From £57,7907
Entry-level GLE offers a smart, roomy interior, but seems to suffer for not having the E-Active air suspension

What is it?

The fourth-generation Mercedes-Benz GLE made quite the impression when we first tested it in the US last year. 

You see, it seemed to offer all the features you’d expect from a large, posh SUV: a swanky, leather-upholstered interior; a smooth, punchy powertrain; a sublime ride and size-defying handling courtesy of its trick new E-Active air suspension system, and a range of clever new driver aids that are yet to appear on the S-Class. Combined, this saw the GLE 450 scoop four-and-a-half stars. That isn’t a bad innings by any measure.

Now, though, the GLE has touched down in Britain, and it’s the entry-level 300d variant that’s going under the microscope. This means there are a few crucial differences between this car and the one we drove across the pond in late 2018. 

Chiefly, the high-tech, silky smooth EQ-boost 3.0-litre six-cylinder petrol engine has been swapped out for a much less sophisticated (at least on paper) four-cylinder diesel. It also means there’s no air suspension. Well, there shouldn’t be; for some reason our early production test model had Mercedes’ regular Airmatic suspension architecture added back in, despite the fact this won’t be an option for UK GLE 300d customers. Odd.

Anyway, back to that engine. It’s the 2.0-litre unit that features in practically any Mercedes model you’d care to mention, and under the bonnet of the GLE 300d it develops a respectable-enough 242bhp and 369lb ft of torque. A nine-speed automatic transmission deploys all this to all four wheels.


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What's it like?

That engine lends what is now quite a large SUV (it’s just under 5m long, and weighs close to 2.2 tonnes) a decent amount of shove. Mercedes claims a 0-62mph time of 7.2sec, which puts it into warm hatch territory in terms of straight line pace. While we’re unable to verify those claims this time around, it certainly didn’t feel like a slouch out on the road.

The only trouble is that it’s not quite as refined as you might hope. There’s a noticeably agrarian edge to its soundtrack under an open throttle, and it begins to feel and sound strained rather early on in the accelerative process. Perhaps the forthcoming GLE 350d, with its two additional cylinders, will better fit the mould of an upmarket SUV in this respect. We’ll have to wait and see.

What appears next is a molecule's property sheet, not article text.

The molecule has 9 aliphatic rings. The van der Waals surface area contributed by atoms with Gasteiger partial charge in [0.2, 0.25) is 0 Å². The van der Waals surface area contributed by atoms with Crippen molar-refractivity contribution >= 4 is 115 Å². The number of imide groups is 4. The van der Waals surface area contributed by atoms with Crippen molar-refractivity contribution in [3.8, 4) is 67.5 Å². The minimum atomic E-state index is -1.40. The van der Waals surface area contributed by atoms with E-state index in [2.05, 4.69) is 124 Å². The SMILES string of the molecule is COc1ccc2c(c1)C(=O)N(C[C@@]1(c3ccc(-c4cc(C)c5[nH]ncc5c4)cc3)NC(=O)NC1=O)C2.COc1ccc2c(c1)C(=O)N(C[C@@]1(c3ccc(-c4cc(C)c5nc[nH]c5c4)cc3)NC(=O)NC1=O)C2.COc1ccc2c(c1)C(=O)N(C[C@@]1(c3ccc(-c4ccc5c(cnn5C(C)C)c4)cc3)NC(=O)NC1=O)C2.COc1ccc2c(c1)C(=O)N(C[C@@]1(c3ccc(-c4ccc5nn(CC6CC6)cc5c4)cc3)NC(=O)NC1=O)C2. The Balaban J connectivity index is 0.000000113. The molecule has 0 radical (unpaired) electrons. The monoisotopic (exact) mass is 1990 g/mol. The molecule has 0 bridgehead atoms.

The nine-speed ‘box can be a touch difficult to get along with at times, too. Step-off is generally smooth provided you don’t have all the delicacy of an elephant, and the manner in which it shuffles between ratios while you’re on the move is slick enough. But it can be overly keen to hold on to gears at times - even when you’re not in Sport mode - meaning you’ll be subjected to that slightly rough-edged diesel soundtrack a bit more often than you might like. It’s prone to being caught out when pulling away from low speeds, too, where there’s a moment’s hesitation, before it shunts its chosen gear in and takes off.

Our GLE didn’t come with the super-sophisticated E-Active air suspension we experienced on that original launch. Instead, Mercedes’ AirMatic set-up replaced the standard coil-spring arrangement that should have featured. Rather disappointingly, it didn’t seem to strike the same balance between handling panache and genteel ride refinement as the GLE 450 we drove Stateside did.

It’s certainly comfortable around town and on the motorway, and it does a reasonable job of rounding off those sharper secondary intrusions caused by potholes, expansion joints and the like. The fairly chunky sidewalls of the 275-section tyres the 20in alloys were wrapped in likely helped out in this regard. Move onto faster, lumpier A-roads, though, and its overly soft set-up leads to some rather pronounced body movement. Uniform undulations are ironed out in a smooth enough fashion, but more irregular surfaces (the sort you’re more likely to find here in Britain) can generate some unwelcome head toss. Switching to Sport mode better ties things down, but seems to take things a touch too far in the other direction, compromising some of the pliancy it exhibits on smoother stretches of Tarmac. A setting somewhere between Comfort and Sport would probably be the Goldilocks zone, I reckon.